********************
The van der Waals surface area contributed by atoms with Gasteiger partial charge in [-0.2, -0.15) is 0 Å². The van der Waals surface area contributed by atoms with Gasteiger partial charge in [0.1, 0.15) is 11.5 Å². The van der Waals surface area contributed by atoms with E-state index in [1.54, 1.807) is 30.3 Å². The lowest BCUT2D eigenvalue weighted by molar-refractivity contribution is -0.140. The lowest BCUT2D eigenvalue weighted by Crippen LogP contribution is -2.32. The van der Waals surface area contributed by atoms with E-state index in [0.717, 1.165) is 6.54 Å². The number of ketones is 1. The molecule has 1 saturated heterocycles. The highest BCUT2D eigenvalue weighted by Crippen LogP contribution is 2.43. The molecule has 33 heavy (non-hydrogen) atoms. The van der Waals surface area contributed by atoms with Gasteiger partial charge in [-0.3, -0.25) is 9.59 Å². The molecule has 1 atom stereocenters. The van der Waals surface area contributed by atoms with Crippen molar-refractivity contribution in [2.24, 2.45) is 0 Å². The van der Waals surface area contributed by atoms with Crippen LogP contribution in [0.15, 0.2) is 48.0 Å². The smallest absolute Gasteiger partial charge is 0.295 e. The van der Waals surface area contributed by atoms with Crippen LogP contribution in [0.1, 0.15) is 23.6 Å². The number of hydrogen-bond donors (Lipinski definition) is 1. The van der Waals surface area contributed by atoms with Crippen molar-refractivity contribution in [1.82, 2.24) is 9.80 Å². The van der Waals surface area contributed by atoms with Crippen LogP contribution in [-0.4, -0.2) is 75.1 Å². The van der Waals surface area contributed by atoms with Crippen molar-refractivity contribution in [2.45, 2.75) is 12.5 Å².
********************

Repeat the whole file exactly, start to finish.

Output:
The van der Waals surface area contributed by atoms with Gasteiger partial charge in [-0.2, -0.15) is 0 Å². The van der Waals surface area contributed by atoms with Gasteiger partial charge in [0.1, 0.15) is 11.5 Å². The van der Waals surface area contributed by atoms with E-state index in [1.54, 1.807) is 30.3 Å². The lowest BCUT2D eigenvalue weighted by molar-refractivity contribution is -0.140. The lowest BCUT2D eigenvalue weighted by Crippen LogP contribution is -2.32. The van der Waals surface area contributed by atoms with E-state index in [0.717, 1.165) is 6.54 Å². The number of ketones is 1. The molecule has 1 saturated heterocycles. The highest BCUT2D eigenvalue weighted by Crippen LogP contribution is 2.43. The molecule has 33 heavy (non-hydrogen) atoms. The van der Waals surface area contributed by atoms with Gasteiger partial charge in [-0.3, -0.25) is 9.59 Å². The molecule has 1 atom stereocenters. The van der Waals surface area contributed by atoms with Crippen molar-refractivity contribution in [2.24, 2.45) is 0 Å². The van der Waals surface area contributed by atoms with Crippen LogP contribution in [0.15, 0.2) is 48.0 Å². The smallest absolute Gasteiger partial charge is 0.295 e. The van der Waals surface area contributed by atoms with Crippen LogP contribution in [0.1, 0.15) is 23.6 Å². The number of hydrogen-bond donors (Lipinski definition) is 1. The van der Waals surface area contributed by atoms with Crippen molar-refractivity contribution in [1.82, 2.24) is 9.80 Å². The van der Waals surface area contributed by atoms with Crippen LogP contribution in [-0.4, -0.2) is 75.1 Å². The van der Waals surface area contributed by atoms with Crippen molar-refractivity contribution in [2.45, 2.75) is 12.5 Å².